So far this month, we’ve focused on the forgiving nature of our God. For the next several days, we’ll move on to consider some biblical roots for the idea and practice of forgiveness. The Old Testament sacrificial system is a good place to start. The major sacrifices were the burnt offering, grain offering, fellowship offering, sin offering, and guilt offering--we’ll focus on the last two of these.

The sin offering was mandatory and was made for specific, unintentional sins. The guilt offering was also required, it accompanied restitution for various sins, even if the sins were unintentional. Leviticus 4–7 emphasizes the holiness of these sacrifices, the holiness of seeking forgiveness. When a man laid hands on the animal to be sacrificed, he identified with it, accepting responsibility for the sins about to be punished. The animal died in his place as his substitute. When the priest sprinkled blood, it represented atonement for sin. The animal offered needed to be unblemished or perfect. That plus restitution (in the case of the guilt offering) served as evidence of true repentance or contrition.


In light of today’s reading, we suggest that you do additional study on the Old Testament sacrificial system. What sacrifices did the Mosaic Law require? For what reasons or on what occasions were sacrifices offered? What symbolism was involved? In what ways did these sacrifices anticipate Christ? What can the church learn from these parts of the Old Testament?

Leviticus 4:7 (Faith's Checkbook)

What Sanctifies Our Offerings?

“And the priest shall put some of the blood upon the horns of the altar of sweet incense before the Lord.”—Leviticus 4:7

THE altar of incense is the place where saints present their prayers and praises, and it is delightful to think of it as sprinkled with the blood of the great sacrifice. This it is which makes all our worship acceptable with Jehovah: He sees the blood of his own Son, and therefore accepts our homage.

It is well for us to fix our eyes upon the blood of the one offering for sin. Sin mingles even with our holy things; and our best repentance, faith, prayer, and thanksgiving could not be received of God were it not for the merit of the atoning sacrifice. Many sneer at “the blood,” but to us it is the foundation of comfort and hope. That which is on the horns of the altar is meant to be prominently before our eyes when we draw near to God. The blood gives strength to prayer, and hence it is on the altar’s horns. It is “before the Lord,” and therefore it ought to be before us. It is on the altar before we bring the incense; it is there to sanctify our offerings and gifts.

Come, let us pray with confidence, since the Victim is offered, the merit has been pleaded, the blood is within the veil, and the prayers of believers must be sweet unto the Lord.

Leviticus 4:13-21, 27-35

The elders of the community are to lay their hands on the bull”s head before the Lord. - Leviticus 4:15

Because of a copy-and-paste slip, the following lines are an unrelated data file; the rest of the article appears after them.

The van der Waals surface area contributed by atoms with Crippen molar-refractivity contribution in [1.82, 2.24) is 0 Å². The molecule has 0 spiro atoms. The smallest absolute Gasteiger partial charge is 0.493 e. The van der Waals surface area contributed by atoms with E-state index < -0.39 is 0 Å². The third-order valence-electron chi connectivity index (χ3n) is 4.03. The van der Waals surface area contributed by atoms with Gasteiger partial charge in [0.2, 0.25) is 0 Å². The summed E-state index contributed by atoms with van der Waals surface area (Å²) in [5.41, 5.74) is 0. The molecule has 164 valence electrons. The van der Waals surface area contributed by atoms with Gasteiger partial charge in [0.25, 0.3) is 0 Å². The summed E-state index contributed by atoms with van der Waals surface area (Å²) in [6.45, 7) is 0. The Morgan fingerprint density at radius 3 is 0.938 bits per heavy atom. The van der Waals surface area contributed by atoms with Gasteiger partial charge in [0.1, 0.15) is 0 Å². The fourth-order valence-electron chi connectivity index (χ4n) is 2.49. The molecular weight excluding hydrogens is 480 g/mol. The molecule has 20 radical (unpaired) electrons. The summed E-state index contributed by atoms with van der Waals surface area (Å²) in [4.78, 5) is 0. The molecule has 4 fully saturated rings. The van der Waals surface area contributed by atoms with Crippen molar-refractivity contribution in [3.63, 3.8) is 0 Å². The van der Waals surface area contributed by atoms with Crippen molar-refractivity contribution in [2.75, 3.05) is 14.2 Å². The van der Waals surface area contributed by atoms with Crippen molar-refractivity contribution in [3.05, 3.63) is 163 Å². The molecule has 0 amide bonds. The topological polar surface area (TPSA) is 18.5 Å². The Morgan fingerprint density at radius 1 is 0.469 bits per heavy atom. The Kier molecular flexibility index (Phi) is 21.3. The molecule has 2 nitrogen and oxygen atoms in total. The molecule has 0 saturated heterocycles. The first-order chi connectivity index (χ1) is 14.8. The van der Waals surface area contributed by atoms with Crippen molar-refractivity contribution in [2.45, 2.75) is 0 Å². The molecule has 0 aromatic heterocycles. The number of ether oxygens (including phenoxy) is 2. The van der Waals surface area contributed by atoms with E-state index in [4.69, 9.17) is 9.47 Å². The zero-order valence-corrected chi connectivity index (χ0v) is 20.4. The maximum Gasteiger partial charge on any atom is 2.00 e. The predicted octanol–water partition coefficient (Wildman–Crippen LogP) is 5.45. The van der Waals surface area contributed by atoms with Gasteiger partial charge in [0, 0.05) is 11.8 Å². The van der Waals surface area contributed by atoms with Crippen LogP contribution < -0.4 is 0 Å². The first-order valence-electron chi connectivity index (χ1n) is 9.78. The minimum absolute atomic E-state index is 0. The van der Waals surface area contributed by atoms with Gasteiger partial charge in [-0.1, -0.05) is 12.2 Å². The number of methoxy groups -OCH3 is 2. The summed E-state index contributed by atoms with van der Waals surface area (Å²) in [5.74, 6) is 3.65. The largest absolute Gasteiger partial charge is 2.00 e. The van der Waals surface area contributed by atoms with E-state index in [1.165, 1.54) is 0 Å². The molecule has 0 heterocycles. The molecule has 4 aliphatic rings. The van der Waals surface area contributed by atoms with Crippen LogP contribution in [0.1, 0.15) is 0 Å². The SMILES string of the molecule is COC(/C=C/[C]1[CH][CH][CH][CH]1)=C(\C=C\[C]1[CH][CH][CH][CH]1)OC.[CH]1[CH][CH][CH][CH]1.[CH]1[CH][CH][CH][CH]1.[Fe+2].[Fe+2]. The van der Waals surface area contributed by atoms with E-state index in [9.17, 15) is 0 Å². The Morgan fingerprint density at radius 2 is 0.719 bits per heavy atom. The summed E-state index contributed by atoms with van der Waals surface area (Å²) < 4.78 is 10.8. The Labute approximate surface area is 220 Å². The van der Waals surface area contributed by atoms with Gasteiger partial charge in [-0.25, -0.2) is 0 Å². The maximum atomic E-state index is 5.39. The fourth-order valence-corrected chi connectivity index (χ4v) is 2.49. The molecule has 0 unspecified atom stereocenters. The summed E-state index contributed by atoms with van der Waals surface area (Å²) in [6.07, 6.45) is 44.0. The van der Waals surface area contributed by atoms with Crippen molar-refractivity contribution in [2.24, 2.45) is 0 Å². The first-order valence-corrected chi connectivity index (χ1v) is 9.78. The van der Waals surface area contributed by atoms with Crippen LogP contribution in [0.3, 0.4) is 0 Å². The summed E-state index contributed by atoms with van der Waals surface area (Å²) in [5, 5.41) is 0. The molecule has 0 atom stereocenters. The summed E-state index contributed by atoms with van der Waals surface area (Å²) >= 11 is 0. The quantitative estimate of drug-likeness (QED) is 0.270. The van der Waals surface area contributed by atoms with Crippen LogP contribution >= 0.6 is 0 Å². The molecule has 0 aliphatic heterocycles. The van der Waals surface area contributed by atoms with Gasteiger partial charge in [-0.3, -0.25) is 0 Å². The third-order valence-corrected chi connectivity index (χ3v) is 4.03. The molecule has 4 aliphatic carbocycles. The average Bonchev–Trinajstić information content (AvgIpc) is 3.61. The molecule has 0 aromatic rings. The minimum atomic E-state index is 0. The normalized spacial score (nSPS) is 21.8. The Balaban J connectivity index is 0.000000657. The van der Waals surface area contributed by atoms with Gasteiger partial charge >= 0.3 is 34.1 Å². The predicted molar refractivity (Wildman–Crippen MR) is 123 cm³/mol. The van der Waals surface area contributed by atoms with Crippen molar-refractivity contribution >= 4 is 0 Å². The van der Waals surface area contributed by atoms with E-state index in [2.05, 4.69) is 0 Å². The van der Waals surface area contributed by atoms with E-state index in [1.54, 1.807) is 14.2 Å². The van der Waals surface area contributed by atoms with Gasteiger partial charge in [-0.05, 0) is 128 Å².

The hand is an important tool of human communication. Some research-ers have estimated that as much as sixty percent of all communication is nonverbal!

Consider a few examples related to hands. When a student raises her hand in class, the teacher knows she has a question or comment. When a friend places a hand on your shoulder, you know it is an expression of support or encouragement. When a legal witness puts his hand on the Bible, it indicates his commitment to tell “the whole truth, and nothing but the truth, so help me God.” Joining hands, as for a family prayer, demonstrates unity.

When the elders of Israel (or any worshiper) laid their hands on the head of a sacrificial animal, their act signified an identification with the animal, an acceptance of responsibility for sin. This gesture was an essential part of the sin offering, the third Old Testament offering in this month’s study.

The sin offering, a compulsory sacrifice, was made for unintentional sin. Also referred to as a purification offering, its purpose was to restore the worshiper to unhindered fellowship with God. On the annual Day of Atonement, a special sin offering was made for all unintentional sins of which people were not already aware, an occasion to wipe the spiritual slate clean (see Ex. 30:10).

Acknowledgment and confession of sin was a key aspect of the sin offering (Lev. 5:5-6). It is thus fitting that in this sacrifice the animal was slain by the worshiper himself, rather than by a priest (Lev. 4:29). The overall procedure for the sin offering varied somewhat by person or occasion--today’s reading covers sacrifices for the entire community and for an ordinary Israelite as examples.

TODAY ALONG THE WAY Although Christians today don’t have to make sin offerings, we need to take sin just as seriously! Why? Because our holy God does.

Leviticus 4:1–5:13

Worship and the Expression of Guilt

Although federal prosecutors had taped conversations that clearly implicated Rod Blagojevich, former governor of Illinois, in federal crimes, he continued to publicly deny his guilt: "I don’t believe there’s any cloud that hangs over me. I think there’s nothing but sunshine hanging over me."

Sin has a track record of self-deception. We can be made to feel guilty when we’ve done nothing wrong or believe ourselves innocent when we’re guilty. Feelings are no fail-safe guide for exposing sin; the Bible is our only reliable authority when it comes to probing our inner motivations and arbitrating our actions.